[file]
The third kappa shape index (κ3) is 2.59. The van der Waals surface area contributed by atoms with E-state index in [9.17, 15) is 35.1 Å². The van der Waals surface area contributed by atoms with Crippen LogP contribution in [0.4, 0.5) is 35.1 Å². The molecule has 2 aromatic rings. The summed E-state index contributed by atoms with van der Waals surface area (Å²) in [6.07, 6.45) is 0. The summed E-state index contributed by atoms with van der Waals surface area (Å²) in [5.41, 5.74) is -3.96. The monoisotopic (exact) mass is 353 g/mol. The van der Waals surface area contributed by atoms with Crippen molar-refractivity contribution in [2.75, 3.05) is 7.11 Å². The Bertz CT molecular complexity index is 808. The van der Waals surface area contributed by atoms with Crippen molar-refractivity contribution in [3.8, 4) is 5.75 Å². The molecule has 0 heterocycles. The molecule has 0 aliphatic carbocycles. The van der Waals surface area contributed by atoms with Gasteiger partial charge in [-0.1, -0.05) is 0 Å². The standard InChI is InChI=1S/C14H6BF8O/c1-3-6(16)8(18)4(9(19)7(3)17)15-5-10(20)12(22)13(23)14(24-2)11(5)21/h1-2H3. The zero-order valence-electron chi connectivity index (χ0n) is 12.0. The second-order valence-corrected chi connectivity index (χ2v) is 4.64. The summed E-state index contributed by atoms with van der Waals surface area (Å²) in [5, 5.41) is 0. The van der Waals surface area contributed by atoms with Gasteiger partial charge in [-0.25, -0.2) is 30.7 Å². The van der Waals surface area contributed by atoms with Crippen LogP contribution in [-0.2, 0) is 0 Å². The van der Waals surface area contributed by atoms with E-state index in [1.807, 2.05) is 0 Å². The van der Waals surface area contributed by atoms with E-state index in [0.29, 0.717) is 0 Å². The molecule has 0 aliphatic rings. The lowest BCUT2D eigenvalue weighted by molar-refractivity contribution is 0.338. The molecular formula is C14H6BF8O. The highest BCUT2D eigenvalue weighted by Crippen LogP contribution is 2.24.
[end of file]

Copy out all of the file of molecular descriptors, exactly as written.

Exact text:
The third kappa shape index (κ3) is 2.59. The van der Waals surface area contributed by atoms with E-state index in [9.17, 15) is 35.1 Å². The van der Waals surface area contributed by atoms with Crippen LogP contribution in [0.4, 0.5) is 35.1 Å². The molecule has 2 aromatic rings. The summed E-state index contributed by atoms with van der Waals surface area (Å²) in [6.07, 6.45) is 0. The summed E-state index contributed by atoms with van der Waals surface area (Å²) in [5.41, 5.74) is -3.96. The monoisotopic (exact) mass is 353 g/mol. The van der Waals surface area contributed by atoms with Crippen molar-refractivity contribution in [2.75, 3.05) is 7.11 Å². The Bertz CT molecular complexity index is 808. The van der Waals surface area contributed by atoms with Crippen molar-refractivity contribution in [3.8, 4) is 5.75 Å². The molecule has 0 heterocycles. The molecule has 0 aliphatic carbocycles. The van der Waals surface area contributed by atoms with Gasteiger partial charge in [-0.1, -0.05) is 0 Å². The standard InChI is InChI=1S/C14H6BF8O/c1-3-6(16)8(18)4(9(19)7(3)17)15-5-10(20)12(22)13(23)14(24-2)11(5)21/h1-2H3. The zero-order valence-electron chi connectivity index (χ0n) is 12.0. The second-order valence-corrected chi connectivity index (χ2v) is 4.64. The summed E-state index contributed by atoms with van der Waals surface area (Å²) in [5, 5.41) is 0. The van der Waals surface area contributed by atoms with Gasteiger partial charge in [-0.25, -0.2) is 30.7 Å². The van der Waals surface area contributed by atoms with Crippen LogP contribution in [-0.2, 0) is 0 Å². The van der Waals surface area contributed by atoms with E-state index in [1.807, 2.05) is 0 Å². The van der Waals surface area contributed by atoms with E-state index in [0.29, 0.717) is 0 Å². The molecule has 0 aliphatic rings. The lowest BCUT2D eigenvalue weighted by molar-refractivity contribution is 0.338. The molecular formula is C14H6BF8O. The highest BCUT2D eigenvalue weighted by Crippen LogP contribution is 2.24.